While all of PowerGREP’s functionality is also available from the command line, the key benefit of PowerGREP over the traditional grep is its flexible and convenient graphical interface. Instead of just listing the matching lines, PowerGREP will also highlight the actual matches and make them clickable. When you click on a match, PowerGREP will load the file, with syntax coloring, allowing you to easily inspect the context of a match.
PowerGREP also provides a full-featured multi-line text editor box for composing the regular expression you want to use in your search.
PowerGREP’s regex flavor is a perfect blend of the Perl 5, PCRE2, Java and .NET regex flavors. If you’re already familiar with one of these regex flavors, you’ll be immediately at home with PowerGREP. PowerGREP’s flavor is indicated as “JGsoft V2” in the tutorial and reference on this website are available in PowerGREP.
If you already have some experience with regular expressions, then you already know that searching and replacing with regular expressions and backreferences is a powerful way to maintain all sorts of text files. If not, I suggest you download a copy of PowerGREP and take a look at the examples in the help file.
One of the benefits of using PowerGREP for such tasks, is that you can preview the replacements, and inspect the context of the replacements, just like with the search function described above. Replace or revert all matches or all matches in a file after previewing or executing the search-and-replace. Replace or revert individual or selected matches in PowerGREP’s full-featured file editor. Naturally, an undo feature is available as well.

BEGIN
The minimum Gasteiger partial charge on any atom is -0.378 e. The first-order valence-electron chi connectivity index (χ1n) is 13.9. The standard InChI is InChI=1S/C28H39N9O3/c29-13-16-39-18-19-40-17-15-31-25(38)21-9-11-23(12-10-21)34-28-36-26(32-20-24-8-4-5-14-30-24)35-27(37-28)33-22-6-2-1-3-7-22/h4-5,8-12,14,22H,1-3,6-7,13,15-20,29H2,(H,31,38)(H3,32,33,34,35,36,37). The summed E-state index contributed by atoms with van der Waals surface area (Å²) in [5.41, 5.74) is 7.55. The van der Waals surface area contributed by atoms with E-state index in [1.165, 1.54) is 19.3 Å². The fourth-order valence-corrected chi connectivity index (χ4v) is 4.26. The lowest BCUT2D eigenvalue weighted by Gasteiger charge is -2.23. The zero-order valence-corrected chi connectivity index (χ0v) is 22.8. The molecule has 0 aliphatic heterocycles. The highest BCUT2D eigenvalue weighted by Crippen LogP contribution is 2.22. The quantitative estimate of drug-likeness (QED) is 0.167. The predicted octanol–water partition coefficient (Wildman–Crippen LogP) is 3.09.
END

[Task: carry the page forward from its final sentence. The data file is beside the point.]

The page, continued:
Another benefit is PowerGREP’s ability to work with lists of regular expressions. You can specify as many search and replace operations as you want, to be executed together, one after the other, on the same files. Saving lists that you use regularly into a PowerGREP action file will save you a lot of time.
PowerGREP’s “collect” feature is a unique and useful variation on the traditional regular expression search. Instead of outputting the line on which a match was found, it will output the regex match itself, or a variation of it. This variation is a piece of text you can compose using backreferences, just like the replacement text for a search and replace. You can have the collected matches sorted, and have identical matches grouped together. This way you can compute simple statistics. The “collect” feature is most useful if you want to extract information from log files for which no specialized analysis software exists.
PowerGREP can do much more with regular expressions than the traditional search and search-and-replace jobs. Rename or copy files or entire folders by searching and replacing within their file names, folder names, or full paths. You can even compress and decompress files this way by adding or removing a .gz or .bzip2 extension, or by changing the path to be inside a .zip or .7z archive, or not. Merge or split the contents of files into new files by searching with a regular expression and using the replacement text to build a path for the target file or files.
Most grep tools can work with only one regular expression at a time. With PowerGREP, you can use up to five lists of any number of regular expressions. One list is the main search, search-and-replace, collect, rename, merge, or split action. The other lists are used for file filtering, file sectioning, extra processing, and context. Use file filtering to skip certain files based on a regex match or lack thereof. Use file sectioning to limit the main action to only certain parts of each file. Use extra processing to apply an extra search-and-replace to each individual search match. Use regexes to match blocks of context to display the results more clearly if your files aren’t line-based.
If this sounds complicated, it isn’t. You can often use far simpler regular expressions with PowerGREP. Instead of creating a complicated regex to match an email address inside an HTML anchor tag, use a standard regex matching an email address as the search action, and a standard regex matching an HTML anchor tag for file sectioning.
PowerGREP works under Windows XP, Vista, 7, 8, 8.1, and 10. For more information on PowerGREP, please visit www.powergrep.com.
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Page last updated: 22 November 2019
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